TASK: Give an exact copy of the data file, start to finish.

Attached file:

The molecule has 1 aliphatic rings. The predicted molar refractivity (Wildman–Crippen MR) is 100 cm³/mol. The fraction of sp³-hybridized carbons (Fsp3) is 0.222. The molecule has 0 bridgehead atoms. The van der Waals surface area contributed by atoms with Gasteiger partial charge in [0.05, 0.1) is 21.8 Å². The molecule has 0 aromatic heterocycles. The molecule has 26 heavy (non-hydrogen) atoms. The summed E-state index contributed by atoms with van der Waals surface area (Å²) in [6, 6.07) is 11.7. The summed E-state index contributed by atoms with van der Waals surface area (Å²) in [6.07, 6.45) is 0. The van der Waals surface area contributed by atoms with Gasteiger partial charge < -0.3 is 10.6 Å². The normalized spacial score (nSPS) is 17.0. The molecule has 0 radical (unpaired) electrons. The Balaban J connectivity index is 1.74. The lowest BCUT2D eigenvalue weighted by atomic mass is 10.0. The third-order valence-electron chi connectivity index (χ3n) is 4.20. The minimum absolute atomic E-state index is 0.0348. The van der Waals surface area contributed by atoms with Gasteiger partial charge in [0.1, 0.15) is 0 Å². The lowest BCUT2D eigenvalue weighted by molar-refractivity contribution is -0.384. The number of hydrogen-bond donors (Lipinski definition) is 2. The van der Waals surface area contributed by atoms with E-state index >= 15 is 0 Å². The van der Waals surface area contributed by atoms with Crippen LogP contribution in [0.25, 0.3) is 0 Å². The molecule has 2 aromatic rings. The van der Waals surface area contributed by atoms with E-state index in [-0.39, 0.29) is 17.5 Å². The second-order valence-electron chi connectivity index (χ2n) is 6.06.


The molecule has 1 aliphatic rings. The predicted molar refractivity (Wildman–Crippen MR) is 100 cm³/mol. The fraction of sp³-hybridized carbons (Fsp3) is 0.222. The molecule has 0 bridgehead atoms. The van der Waals surface area contributed by atoms with Gasteiger partial charge in [0.05, 0.1) is 21.8 Å². The molecule has 0 aromatic heterocycles. The molecule has 26 heavy (non-hydrogen) atoms. The summed E-state index contributed by atoms with van der Waals surface area (Å²) in [6, 6.07) is 11.7. The summed E-state index contributed by atoms with van der Waals surface area (Å²) in [6.07, 6.45) is 0. The van der Waals surface area contributed by atoms with Gasteiger partial charge < -0.3 is 10.6 Å². The normalized spacial score (nSPS) is 17.0. The molecule has 0 radical (unpaired) electrons. The Balaban J connectivity index is 1.74. The lowest BCUT2D eigenvalue weighted by atomic mass is 10.0. The third-order valence-electron chi connectivity index (χ3n) is 4.20. The minimum absolute atomic E-state index is 0.0348. The van der Waals surface area contributed by atoms with Gasteiger partial charge in [0.1, 0.15) is 0 Å². The lowest BCUT2D eigenvalue weighted by molar-refractivity contribution is -0.384. The number of hydrogen-bond donors (Lipinski definition) is 2. The van der Waals surface area contributed by atoms with E-state index >= 15 is 0 Å². The van der Waals surface area contributed by atoms with Crippen LogP contribution in [0.25, 0.3) is 0 Å². The molecule has 2 aromatic rings. The van der Waals surface area contributed by atoms with E-state index in [-0.39, 0.29) is 17.5 Å². The second-order valence-electron chi connectivity index (χ2n) is 6.06.